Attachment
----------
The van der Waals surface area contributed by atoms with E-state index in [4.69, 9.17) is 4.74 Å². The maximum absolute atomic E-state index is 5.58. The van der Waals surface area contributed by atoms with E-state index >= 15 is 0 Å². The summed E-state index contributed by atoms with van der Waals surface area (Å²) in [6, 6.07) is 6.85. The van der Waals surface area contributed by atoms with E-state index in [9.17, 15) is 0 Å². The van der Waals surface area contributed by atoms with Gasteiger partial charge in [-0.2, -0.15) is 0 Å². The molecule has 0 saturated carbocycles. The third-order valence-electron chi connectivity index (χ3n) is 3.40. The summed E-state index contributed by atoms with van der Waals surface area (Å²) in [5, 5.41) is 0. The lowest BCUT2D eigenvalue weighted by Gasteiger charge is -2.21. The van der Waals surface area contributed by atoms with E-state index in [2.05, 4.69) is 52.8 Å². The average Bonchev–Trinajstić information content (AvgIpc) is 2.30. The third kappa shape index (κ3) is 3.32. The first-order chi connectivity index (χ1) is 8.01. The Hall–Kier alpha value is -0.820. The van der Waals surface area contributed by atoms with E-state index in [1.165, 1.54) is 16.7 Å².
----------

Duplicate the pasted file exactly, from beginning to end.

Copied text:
The van der Waals surface area contributed by atoms with E-state index in [4.69, 9.17) is 4.74 Å². The maximum absolute atomic E-state index is 5.58. The van der Waals surface area contributed by atoms with E-state index >= 15 is 0 Å². The summed E-state index contributed by atoms with van der Waals surface area (Å²) in [6, 6.07) is 6.85. The van der Waals surface area contributed by atoms with E-state index in [9.17, 15) is 0 Å². The van der Waals surface area contributed by atoms with Gasteiger partial charge in [-0.2, -0.15) is 0 Å². The molecule has 0 saturated carbocycles. The third-order valence-electron chi connectivity index (χ3n) is 3.40. The summed E-state index contributed by atoms with van der Waals surface area (Å²) in [5, 5.41) is 0. The lowest BCUT2D eigenvalue weighted by Gasteiger charge is -2.21. The van der Waals surface area contributed by atoms with E-state index in [2.05, 4.69) is 52.8 Å². The average Bonchev–Trinajstić information content (AvgIpc) is 2.30. The third kappa shape index (κ3) is 3.32. The first-order chi connectivity index (χ1) is 8.01. The Hall–Kier alpha value is -0.820. The van der Waals surface area contributed by atoms with E-state index in [1.165, 1.54) is 16.7 Å².